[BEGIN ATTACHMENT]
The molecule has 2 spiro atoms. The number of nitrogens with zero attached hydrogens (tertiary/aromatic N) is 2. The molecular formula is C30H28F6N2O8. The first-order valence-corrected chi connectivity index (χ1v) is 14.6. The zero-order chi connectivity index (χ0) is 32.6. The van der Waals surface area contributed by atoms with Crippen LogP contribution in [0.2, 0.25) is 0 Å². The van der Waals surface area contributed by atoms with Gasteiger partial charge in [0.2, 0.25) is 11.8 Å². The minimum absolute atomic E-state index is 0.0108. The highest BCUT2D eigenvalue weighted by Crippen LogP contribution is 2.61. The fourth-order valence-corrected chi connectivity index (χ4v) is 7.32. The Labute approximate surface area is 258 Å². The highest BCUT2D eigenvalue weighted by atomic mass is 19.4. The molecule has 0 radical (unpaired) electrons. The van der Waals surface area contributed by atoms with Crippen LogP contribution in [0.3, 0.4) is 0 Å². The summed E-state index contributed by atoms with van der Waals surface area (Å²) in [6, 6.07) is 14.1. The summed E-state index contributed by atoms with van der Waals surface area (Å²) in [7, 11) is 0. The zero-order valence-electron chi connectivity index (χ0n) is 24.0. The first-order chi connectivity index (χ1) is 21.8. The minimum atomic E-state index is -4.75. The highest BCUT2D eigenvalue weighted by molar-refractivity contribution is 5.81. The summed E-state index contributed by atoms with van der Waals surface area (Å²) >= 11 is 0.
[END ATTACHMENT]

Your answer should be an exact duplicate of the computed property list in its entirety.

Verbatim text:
The molecule has 2 spiro atoms. The number of nitrogens with zero attached hydrogens (tertiary/aromatic N) is 2. The molecular formula is C30H28F6N2O8. The first-order valence-corrected chi connectivity index (χ1v) is 14.6. The zero-order chi connectivity index (χ0) is 32.6. The van der Waals surface area contributed by atoms with Crippen LogP contribution in [0.2, 0.25) is 0 Å². The van der Waals surface area contributed by atoms with Gasteiger partial charge in [0.2, 0.25) is 11.8 Å². The minimum absolute atomic E-state index is 0.0108. The highest BCUT2D eigenvalue weighted by Crippen LogP contribution is 2.61. The fourth-order valence-corrected chi connectivity index (χ4v) is 7.32. The Labute approximate surface area is 258 Å². The highest BCUT2D eigenvalue weighted by atomic mass is 19.4. The molecule has 0 radical (unpaired) electrons. The van der Waals surface area contributed by atoms with Crippen LogP contribution in [0.3, 0.4) is 0 Å². The summed E-state index contributed by atoms with van der Waals surface area (Å²) in [6, 6.07) is 14.1. The summed E-state index contributed by atoms with van der Waals surface area (Å²) in [7, 11) is 0. The zero-order valence-electron chi connectivity index (χ0n) is 24.0. The first-order chi connectivity index (χ1) is 21.8. The minimum atomic E-state index is -4.75. The highest BCUT2D eigenvalue weighted by molar-refractivity contribution is 5.81. The summed E-state index contributed by atoms with van der Waals surface area (Å²) >= 11 is 0.